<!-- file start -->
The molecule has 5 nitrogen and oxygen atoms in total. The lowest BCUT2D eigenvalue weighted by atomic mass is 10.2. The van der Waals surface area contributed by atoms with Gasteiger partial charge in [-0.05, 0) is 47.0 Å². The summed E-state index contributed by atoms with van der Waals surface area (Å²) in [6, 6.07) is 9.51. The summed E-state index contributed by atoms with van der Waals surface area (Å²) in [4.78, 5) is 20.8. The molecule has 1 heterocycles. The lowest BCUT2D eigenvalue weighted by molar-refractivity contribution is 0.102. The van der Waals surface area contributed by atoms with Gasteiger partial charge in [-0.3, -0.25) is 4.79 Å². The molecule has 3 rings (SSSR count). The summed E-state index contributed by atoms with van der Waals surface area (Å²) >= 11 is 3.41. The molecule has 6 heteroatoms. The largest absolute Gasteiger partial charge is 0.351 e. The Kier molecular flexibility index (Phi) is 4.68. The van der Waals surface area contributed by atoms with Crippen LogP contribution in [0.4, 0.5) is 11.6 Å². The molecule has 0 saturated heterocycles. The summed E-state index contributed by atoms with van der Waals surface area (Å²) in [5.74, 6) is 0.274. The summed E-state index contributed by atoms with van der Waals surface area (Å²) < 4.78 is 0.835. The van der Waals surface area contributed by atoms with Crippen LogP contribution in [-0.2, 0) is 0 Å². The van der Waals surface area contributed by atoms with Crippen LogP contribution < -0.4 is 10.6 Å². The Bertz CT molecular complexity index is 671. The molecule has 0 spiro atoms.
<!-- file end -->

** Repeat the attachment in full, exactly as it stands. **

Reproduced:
The molecule has 5 nitrogen and oxygen atoms in total. The lowest BCUT2D eigenvalue weighted by atomic mass is 10.2. The van der Waals surface area contributed by atoms with Gasteiger partial charge in [-0.05, 0) is 47.0 Å². The summed E-state index contributed by atoms with van der Waals surface area (Å²) in [6, 6.07) is 9.51. The summed E-state index contributed by atoms with van der Waals surface area (Å²) in [4.78, 5) is 20.8. The molecule has 1 heterocycles. The lowest BCUT2D eigenvalue weighted by molar-refractivity contribution is 0.102. The van der Waals surface area contributed by atoms with Gasteiger partial charge in [-0.3, -0.25) is 4.79 Å². The molecule has 3 rings (SSSR count). The summed E-state index contributed by atoms with van der Waals surface area (Å²) >= 11 is 3.41. The molecule has 6 heteroatoms. The largest absolute Gasteiger partial charge is 0.351 e. The Kier molecular flexibility index (Phi) is 4.68. The van der Waals surface area contributed by atoms with Crippen LogP contribution in [0.4, 0.5) is 11.6 Å². The molecule has 0 saturated heterocycles. The summed E-state index contributed by atoms with van der Waals surface area (Å²) in [5.74, 6) is 0.274. The summed E-state index contributed by atoms with van der Waals surface area (Å²) < 4.78 is 0.835. The van der Waals surface area contributed by atoms with Crippen LogP contribution in [-0.2, 0) is 0 Å². The van der Waals surface area contributed by atoms with Crippen LogP contribution < -0.4 is 10.6 Å². The Bertz CT molecular complexity index is 671. The molecule has 0 spiro atoms.